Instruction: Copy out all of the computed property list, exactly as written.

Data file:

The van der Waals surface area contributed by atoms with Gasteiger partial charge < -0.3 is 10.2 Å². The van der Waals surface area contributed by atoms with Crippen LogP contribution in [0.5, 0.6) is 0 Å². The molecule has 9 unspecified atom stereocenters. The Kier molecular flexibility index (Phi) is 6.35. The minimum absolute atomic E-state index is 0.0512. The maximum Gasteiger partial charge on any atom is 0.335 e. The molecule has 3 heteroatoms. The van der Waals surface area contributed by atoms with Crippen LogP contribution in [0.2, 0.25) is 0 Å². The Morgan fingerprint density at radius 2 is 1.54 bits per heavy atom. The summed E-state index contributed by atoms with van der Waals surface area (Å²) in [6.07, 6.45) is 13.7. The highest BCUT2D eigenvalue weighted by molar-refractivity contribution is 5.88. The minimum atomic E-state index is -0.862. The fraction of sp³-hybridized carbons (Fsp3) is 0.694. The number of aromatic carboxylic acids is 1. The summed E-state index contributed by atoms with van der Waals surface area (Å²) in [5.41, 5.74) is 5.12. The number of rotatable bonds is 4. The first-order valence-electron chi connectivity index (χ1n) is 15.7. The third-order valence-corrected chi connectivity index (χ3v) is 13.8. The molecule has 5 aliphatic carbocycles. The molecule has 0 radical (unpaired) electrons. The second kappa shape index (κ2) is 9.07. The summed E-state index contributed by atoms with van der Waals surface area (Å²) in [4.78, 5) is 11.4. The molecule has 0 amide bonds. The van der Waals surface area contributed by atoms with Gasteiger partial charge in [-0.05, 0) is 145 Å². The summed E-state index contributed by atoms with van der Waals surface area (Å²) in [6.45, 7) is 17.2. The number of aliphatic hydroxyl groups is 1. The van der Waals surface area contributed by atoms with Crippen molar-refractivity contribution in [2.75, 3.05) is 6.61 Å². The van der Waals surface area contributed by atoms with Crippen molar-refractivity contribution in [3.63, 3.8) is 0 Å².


The van der Waals surface area contributed by atoms with Gasteiger partial charge < -0.3 is 10.2 Å². The van der Waals surface area contributed by atoms with Crippen LogP contribution in [0.5, 0.6) is 0 Å². The molecule has 9 unspecified atom stereocenters. The Kier molecular flexibility index (Phi) is 6.35. The minimum absolute atomic E-state index is 0.0512. The maximum Gasteiger partial charge on any atom is 0.335 e. The molecule has 3 heteroatoms. The van der Waals surface area contributed by atoms with Crippen LogP contribution in [0.2, 0.25) is 0 Å². The Morgan fingerprint density at radius 2 is 1.54 bits per heavy atom. The summed E-state index contributed by atoms with van der Waals surface area (Å²) in [6.07, 6.45) is 13.7. The highest BCUT2D eigenvalue weighted by molar-refractivity contribution is 5.88. The minimum atomic E-state index is -0.862. The fraction of sp³-hybridized carbons (Fsp3) is 0.694. The number of aromatic carboxylic acids is 1. The summed E-state index contributed by atoms with van der Waals surface area (Å²) in [5.41, 5.74) is 5.12. The number of rotatable bonds is 4. The first-order valence-electron chi connectivity index (χ1n) is 15.7. The third-order valence-corrected chi connectivity index (χ3v) is 13.8. The molecule has 5 aliphatic carbocycles. The molecule has 0 radical (unpaired) electrons. The second kappa shape index (κ2) is 9.07. The summed E-state index contributed by atoms with van der Waals surface area (Å²) in [4.78, 5) is 11.4. The molecule has 0 amide bonds. The van der Waals surface area contributed by atoms with Gasteiger partial charge in [-0.05, 0) is 145 Å². The summed E-state index contributed by atoms with van der Waals surface area (Å²) in [6.45, 7) is 17.2. The number of aliphatic hydroxyl groups is 1. The van der Waals surface area contributed by atoms with Crippen molar-refractivity contribution in [2.75, 3.05) is 6.61 Å². The van der Waals surface area contributed by atoms with Crippen molar-refractivity contribution in [3.63, 3.8) is 0 Å².